Still, she never once complained, always bearing the most positive outlook on life and bidding me to do the same. The other night I was speaking to my children about their grandmother and they told that she is the most positive person they have ever met. She never complains, never has a bad day, is always a blessing and never a burden to anyone. Her sunny disposition raises her grandchildren up.
When her financial situation improved after she and my siblings in Miami opened a jewelry business in Miami – free plug, it’s called Sibling and a great place to shop – she instituted a policy of giving money to every representative of a yeshiva or poor family who came through their building requesting support. And she regularly sits down with Jewish newspapers and if she sees a story of tragedy or woe, she sends a check, unsolicited, to the families who are suffering.
Named after Queen Esther for her Hebrew name and Eleanor Roosevelt for her English, my mother always endeavored to bequeath to me her positive values.
When she would call me and I would sound despondent because of mounting bills or a professional challenge, she would not let me off the phone until I heard her out completely.
“Shmuley, the only blessing in life is the wife that loves you and healthy children. It was what I told your father all the years we were married. You are such a blessed man. You have five healthy children. How could you let anything else bother you?” Sometimes, as she repeated this mantra, it became almost irritating. “I hear you, Mom. You’re right. But I have to go.” No, she would not let me off until I listened again and absorbed the truth of her words.
And as I have matured, my mother’s voice has begun to play like a loop in my mind. Few things matter other than the strength of our relationships and the well-being of our loved ones.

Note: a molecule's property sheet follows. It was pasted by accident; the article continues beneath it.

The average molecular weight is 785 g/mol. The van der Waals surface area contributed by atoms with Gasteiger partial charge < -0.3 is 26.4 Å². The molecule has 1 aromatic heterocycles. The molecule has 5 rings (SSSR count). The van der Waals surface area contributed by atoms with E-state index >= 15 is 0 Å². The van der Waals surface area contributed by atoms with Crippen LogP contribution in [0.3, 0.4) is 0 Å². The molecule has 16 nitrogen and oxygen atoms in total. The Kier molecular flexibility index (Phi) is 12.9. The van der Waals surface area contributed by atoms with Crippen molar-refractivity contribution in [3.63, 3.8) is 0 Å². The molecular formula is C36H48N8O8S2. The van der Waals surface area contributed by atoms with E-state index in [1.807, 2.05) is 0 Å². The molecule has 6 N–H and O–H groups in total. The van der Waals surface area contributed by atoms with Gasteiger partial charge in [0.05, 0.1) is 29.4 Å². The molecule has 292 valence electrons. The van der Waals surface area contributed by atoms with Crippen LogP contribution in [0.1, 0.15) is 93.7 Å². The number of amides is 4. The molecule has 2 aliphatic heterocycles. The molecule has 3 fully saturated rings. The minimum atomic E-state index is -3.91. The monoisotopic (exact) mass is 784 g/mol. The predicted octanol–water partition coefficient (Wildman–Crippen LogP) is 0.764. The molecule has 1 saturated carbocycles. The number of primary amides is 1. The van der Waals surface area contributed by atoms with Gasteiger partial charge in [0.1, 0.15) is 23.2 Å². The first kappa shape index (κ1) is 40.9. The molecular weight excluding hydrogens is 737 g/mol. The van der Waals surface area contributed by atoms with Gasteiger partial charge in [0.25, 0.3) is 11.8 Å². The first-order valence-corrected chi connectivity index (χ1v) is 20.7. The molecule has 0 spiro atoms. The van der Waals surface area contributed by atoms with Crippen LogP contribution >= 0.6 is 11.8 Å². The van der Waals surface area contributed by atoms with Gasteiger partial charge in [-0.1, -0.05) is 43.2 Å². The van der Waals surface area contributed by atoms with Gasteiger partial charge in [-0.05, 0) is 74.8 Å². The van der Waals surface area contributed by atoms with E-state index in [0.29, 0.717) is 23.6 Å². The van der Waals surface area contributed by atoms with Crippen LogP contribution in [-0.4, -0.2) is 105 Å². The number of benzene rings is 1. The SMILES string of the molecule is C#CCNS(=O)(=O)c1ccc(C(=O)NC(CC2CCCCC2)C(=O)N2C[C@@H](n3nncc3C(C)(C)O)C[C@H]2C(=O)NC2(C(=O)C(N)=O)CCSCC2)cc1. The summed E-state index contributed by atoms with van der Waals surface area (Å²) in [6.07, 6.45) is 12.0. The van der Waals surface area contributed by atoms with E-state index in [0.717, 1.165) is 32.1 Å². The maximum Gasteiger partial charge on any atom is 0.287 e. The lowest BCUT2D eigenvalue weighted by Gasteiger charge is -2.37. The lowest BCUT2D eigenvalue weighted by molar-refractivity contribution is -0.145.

And one more things really matters to her – the strength of the Jewish people and the security of the State of Israel.
My mother bequeathed to me an iron Jewish identity and she regularly tells all her children and grandchildren that keeping the religion and sticking up for Israel is paramount.
Now, my mother is thankfully with a man who appreciates her and with whom she has built a life. My siblings and I are ever grateful to him for taking loving care of a woman who always took care of others. At her 75th birthday, my mother is, thank God, an adored matriarch of children, grandchildren, and great-grandchildren. I have dedicated several of my books to her as the inspiration behind so much of me that is decent or good.
Mom, I wish you a happy, happy birthday. I cannot equal you in nobility or heroism. Less so can I ever climb your heights of sacrifice. But know that I will never forget, for the length of my days, that I am blessed with a mother who is extraordinary in every way.The writer is the international best-selling author of 31 books, most recently ‘The Israel Warrior.’ The winner of the London Times Preacher of the Year Award, he has been called by ‘Newsweek’ ‘the most famous Rabbi in America’ and named by ‘The Jerusalem Post’ as one of the 50 most influential Jews in the world. Follow him on Twitter @RabbiShmuley.